Solemn reunion for ship's crew

Anniversary: Pride of Baltimore survivors honor four who died.

May 15, 2001|By Tom Pelton | Tom Pelton,SUN STAFF

Their engagement was unconventional. They were treading water in the windblown waves of the Atlantic Ocean after their ship, the Pride of Baltimore, capsized in a sudden and violent squall.

As they clung to a life raft, fearing for their lives May 14, 1986, sailor Leslie McNish paddled around to first mate John "Sugar" Flanagan, and declared: "Sugar, if we ever live through this, you and I, we're going to get married."

Fifteen years later, the two returned to Baltimore from their home in Port Townsend, Wash., to lay flowers on a memorial to four fellow crew members who died sailing the ship that was a symbol of Baltimore's renaissance.

Although the ceremony at Rash Field beside the Inner Harbor was solemn - with prayers, singing and cannon salutes from the Constellation - Flanagan and McNish brought evidence that life goes on: two daughters born after their marriage.

After the crowd of 30 mourners finished listening to gospel readings at a granite memorial to the ship, Darby Flanagan, 6, and Alyce Flanagan, 10, chased each other and laughed.

Their father grabbed one of Darby's ankles and one of her wrists and swung her through the air like a plane.

"They've heard about this [the sinking of the Pride of Baltimore] their whole lives," said Flanagan, who sailed to Baltimore from the West Coast on his 65-foot schooner Alcyone, a charter ship and sail training vessel, which is on its way to Ireland.

"This ceremony ties up a lot of loose ends from what we've told them about the Pride. We don't hide from them the fact that we were aboard when it went down," Flanagan said.

The Pride of Baltimore, a wooden-hulled replica of the swift, tall-masted clipper ships that built the city's reputation as a trading center in the early 1800s, was constructed in 1977 beside the Inner Harbor as part of the revitalization of the city's waterfront.

After sailing more than 150,000 miles and visiting 122 ports, the Pride capsized and sank on May 14, 1986, when it was hit by a powerful burst of wind about 350 miles north of Puerto Rico.

Captain Armin E. Elsaesser III and crew members Vincent Lazzaro, Barry Duckworth and Nina Schack died. Eight other crew members, including Flanagan and McNish, drifted in a broken life raft for five days before signaling a passing Norwegian freighter with a flashlight and being rescued.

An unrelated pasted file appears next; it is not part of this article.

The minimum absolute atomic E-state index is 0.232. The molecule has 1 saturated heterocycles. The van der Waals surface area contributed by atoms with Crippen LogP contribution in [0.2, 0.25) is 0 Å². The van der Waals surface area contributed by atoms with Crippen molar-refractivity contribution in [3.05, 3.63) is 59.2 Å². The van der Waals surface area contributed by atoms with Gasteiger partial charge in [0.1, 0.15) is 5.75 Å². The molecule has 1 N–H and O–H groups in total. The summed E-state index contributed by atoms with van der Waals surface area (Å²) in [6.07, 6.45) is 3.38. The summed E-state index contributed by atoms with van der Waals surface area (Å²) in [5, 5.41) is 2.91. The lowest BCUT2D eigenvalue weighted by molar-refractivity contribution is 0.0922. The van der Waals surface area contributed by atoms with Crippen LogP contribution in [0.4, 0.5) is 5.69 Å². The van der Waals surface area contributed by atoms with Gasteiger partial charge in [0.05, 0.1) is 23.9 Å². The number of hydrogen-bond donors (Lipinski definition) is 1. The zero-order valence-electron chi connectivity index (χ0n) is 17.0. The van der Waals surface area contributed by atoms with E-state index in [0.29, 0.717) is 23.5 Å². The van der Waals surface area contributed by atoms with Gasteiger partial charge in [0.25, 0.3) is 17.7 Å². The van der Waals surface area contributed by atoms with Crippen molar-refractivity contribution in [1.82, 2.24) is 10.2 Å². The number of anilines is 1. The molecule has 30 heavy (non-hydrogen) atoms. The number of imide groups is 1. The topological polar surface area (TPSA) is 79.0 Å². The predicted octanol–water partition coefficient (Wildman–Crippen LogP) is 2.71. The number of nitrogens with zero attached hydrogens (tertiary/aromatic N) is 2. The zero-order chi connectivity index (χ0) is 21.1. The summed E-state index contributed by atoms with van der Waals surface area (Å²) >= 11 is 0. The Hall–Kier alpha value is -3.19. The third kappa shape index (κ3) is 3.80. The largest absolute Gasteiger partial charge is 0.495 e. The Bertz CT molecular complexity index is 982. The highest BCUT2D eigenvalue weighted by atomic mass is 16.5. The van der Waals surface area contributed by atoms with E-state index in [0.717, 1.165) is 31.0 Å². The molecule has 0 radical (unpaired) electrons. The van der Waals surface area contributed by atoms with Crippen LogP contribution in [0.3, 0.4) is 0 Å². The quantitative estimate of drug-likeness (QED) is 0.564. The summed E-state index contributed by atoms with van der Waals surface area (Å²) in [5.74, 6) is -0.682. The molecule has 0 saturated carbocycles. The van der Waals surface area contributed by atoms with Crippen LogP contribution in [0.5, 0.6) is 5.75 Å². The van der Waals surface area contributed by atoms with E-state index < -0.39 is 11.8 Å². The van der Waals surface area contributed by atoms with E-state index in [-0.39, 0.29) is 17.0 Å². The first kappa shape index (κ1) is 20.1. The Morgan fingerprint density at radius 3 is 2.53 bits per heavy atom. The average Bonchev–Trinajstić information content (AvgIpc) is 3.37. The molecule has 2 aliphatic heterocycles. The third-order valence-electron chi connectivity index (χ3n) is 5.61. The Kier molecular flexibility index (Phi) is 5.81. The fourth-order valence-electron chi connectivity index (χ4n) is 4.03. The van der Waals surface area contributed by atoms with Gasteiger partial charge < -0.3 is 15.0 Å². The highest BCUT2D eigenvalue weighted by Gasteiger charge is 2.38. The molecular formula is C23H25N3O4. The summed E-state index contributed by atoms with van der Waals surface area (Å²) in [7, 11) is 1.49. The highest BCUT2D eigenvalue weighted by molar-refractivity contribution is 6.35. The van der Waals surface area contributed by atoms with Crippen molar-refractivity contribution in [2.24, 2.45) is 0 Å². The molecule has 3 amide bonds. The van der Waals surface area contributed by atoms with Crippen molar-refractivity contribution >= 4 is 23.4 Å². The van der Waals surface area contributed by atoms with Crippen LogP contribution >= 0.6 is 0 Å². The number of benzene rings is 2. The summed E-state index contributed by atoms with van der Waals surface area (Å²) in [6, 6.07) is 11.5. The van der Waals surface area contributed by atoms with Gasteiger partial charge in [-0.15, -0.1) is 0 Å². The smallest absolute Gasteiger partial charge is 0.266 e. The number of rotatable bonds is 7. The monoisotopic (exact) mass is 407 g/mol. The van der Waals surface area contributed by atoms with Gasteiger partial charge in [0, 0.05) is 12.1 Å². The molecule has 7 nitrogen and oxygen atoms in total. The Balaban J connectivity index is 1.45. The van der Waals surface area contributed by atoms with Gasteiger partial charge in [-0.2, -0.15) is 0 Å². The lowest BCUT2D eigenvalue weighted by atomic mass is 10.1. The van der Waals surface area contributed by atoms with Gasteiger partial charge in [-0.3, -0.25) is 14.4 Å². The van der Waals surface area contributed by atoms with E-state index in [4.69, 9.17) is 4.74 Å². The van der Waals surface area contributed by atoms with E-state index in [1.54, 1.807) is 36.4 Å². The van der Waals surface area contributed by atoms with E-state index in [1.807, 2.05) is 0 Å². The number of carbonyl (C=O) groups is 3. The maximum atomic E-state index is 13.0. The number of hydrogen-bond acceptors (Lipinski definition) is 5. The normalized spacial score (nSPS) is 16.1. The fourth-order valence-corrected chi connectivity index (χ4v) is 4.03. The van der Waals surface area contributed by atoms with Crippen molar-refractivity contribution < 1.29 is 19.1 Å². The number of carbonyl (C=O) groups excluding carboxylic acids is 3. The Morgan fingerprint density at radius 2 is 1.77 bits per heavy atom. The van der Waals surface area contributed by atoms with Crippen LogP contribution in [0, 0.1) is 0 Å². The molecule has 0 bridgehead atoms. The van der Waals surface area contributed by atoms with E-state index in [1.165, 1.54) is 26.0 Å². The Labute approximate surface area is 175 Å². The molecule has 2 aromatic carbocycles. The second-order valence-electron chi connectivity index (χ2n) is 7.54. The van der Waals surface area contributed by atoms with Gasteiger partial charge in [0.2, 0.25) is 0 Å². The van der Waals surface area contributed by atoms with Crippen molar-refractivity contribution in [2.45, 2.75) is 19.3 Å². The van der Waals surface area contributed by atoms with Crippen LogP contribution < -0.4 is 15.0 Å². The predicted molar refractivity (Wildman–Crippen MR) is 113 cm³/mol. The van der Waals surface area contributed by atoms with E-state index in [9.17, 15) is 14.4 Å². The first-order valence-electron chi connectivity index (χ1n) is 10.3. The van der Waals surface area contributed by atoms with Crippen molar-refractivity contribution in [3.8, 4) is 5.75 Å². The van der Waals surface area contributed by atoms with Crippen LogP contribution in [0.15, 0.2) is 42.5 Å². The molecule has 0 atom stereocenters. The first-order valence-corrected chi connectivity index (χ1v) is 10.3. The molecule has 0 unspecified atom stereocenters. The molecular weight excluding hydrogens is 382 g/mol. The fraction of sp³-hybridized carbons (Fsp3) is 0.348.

In 1988, the nonprofit Pride of Baltimore Inc. built a replacement ship, the Pride of Baltimore II.

"There was an overwhelming cry to build a new Pride, because many people felt it was important to carry on the Pride's good work," said Dale Hilliard, executive director of Pride of Baltimore Inc. "The Pride was a goodwill ambassador for our city and state."

The Pride II could not make it to yesterday's ceremony because of another fatal boating accident. The tugboat Bay Titan sank in the Chesapeake and Delaware Canal on Friday, killing a crew member and blocking all traffic on the shortcut between Baltimore and Wilmington, Del.

The Pride II was scheduled to be docked near the memorial ceremony yesterday, but because of the blocked canal, it had to leave Baltimore two days early to sail to an event today in Philadelphia.

In place of the Pride II, the Constellation fired its cannon to honor those who died.

Family members of the dead and survivors clustered around pink granite markers at the base of a 90-foot-tall replica clipper mast that juts up out of Rash Field. The Rev. Tom Malia read a New Testament passage about Jesus walking on the water and bringing new life to his followers.

Afterward, mourners hung a wreath of red and yellow carnations and daisies on the mast.

Another Pride survivor, Scott Jeffrey, placed a single white rose at the base of the stones that list the names of the lost sailors.

The monument, although only 12 years old, is already showing its age, with one of the tablets sliding down so that the words "Pride of Baltimore ... Lost at Sea" are slightly askew.

"I came so that I can remember what happened - who I sailed with and who they were," said Jeffrey, 41, a geography professor at Catonsville Community College. "You don't stop a tradition just because something bad happens."

Jeffrey, like his former shipmate Flanagan, continues to enjoy sailing.

Flanagan said he even takes his daughters on his cross-ocean sailing voyages. Recently they went on a 30,000-mile cruise of the South Pacific that included the Galapagos, Easter Island and Tahiti.

"But we certainly teach them the importance of safety when we sail," he said.

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